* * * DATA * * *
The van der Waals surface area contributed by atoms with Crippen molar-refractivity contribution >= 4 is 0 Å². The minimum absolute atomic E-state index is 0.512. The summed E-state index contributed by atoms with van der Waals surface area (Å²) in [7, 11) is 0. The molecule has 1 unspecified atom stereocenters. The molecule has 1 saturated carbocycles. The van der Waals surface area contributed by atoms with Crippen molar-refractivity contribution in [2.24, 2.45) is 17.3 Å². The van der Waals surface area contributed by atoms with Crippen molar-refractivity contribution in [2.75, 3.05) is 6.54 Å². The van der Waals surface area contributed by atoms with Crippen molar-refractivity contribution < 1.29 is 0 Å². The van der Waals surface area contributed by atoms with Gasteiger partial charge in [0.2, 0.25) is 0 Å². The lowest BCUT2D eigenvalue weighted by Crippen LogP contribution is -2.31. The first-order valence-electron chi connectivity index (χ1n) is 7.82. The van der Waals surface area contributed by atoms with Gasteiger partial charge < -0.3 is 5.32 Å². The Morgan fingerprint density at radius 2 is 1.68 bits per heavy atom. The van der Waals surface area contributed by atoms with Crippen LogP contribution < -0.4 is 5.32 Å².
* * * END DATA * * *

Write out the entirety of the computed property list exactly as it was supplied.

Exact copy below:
The van der Waals surface area contributed by atoms with Crippen molar-refractivity contribution >= 4 is 0 Å². The minimum absolute atomic E-state index is 0.512. The summed E-state index contributed by atoms with van der Waals surface area (Å²) in [7, 11) is 0. The molecule has 1 unspecified atom stereocenters. The molecule has 1 saturated carbocycles. The van der Waals surface area contributed by atoms with Crippen molar-refractivity contribution in [2.24, 2.45) is 17.3 Å². The van der Waals surface area contributed by atoms with Crippen molar-refractivity contribution in [2.75, 3.05) is 6.54 Å². The van der Waals surface area contributed by atoms with Crippen molar-refractivity contribution < 1.29 is 0 Å². The van der Waals surface area contributed by atoms with Gasteiger partial charge in [0.2, 0.25) is 0 Å². The lowest BCUT2D eigenvalue weighted by Crippen LogP contribution is -2.31. The first-order valence-electron chi connectivity index (χ1n) is 7.82. The van der Waals surface area contributed by atoms with Gasteiger partial charge < -0.3 is 5.32 Å². The Morgan fingerprint density at radius 2 is 1.68 bits per heavy atom. The van der Waals surface area contributed by atoms with Crippen LogP contribution < -0.4 is 5.32 Å².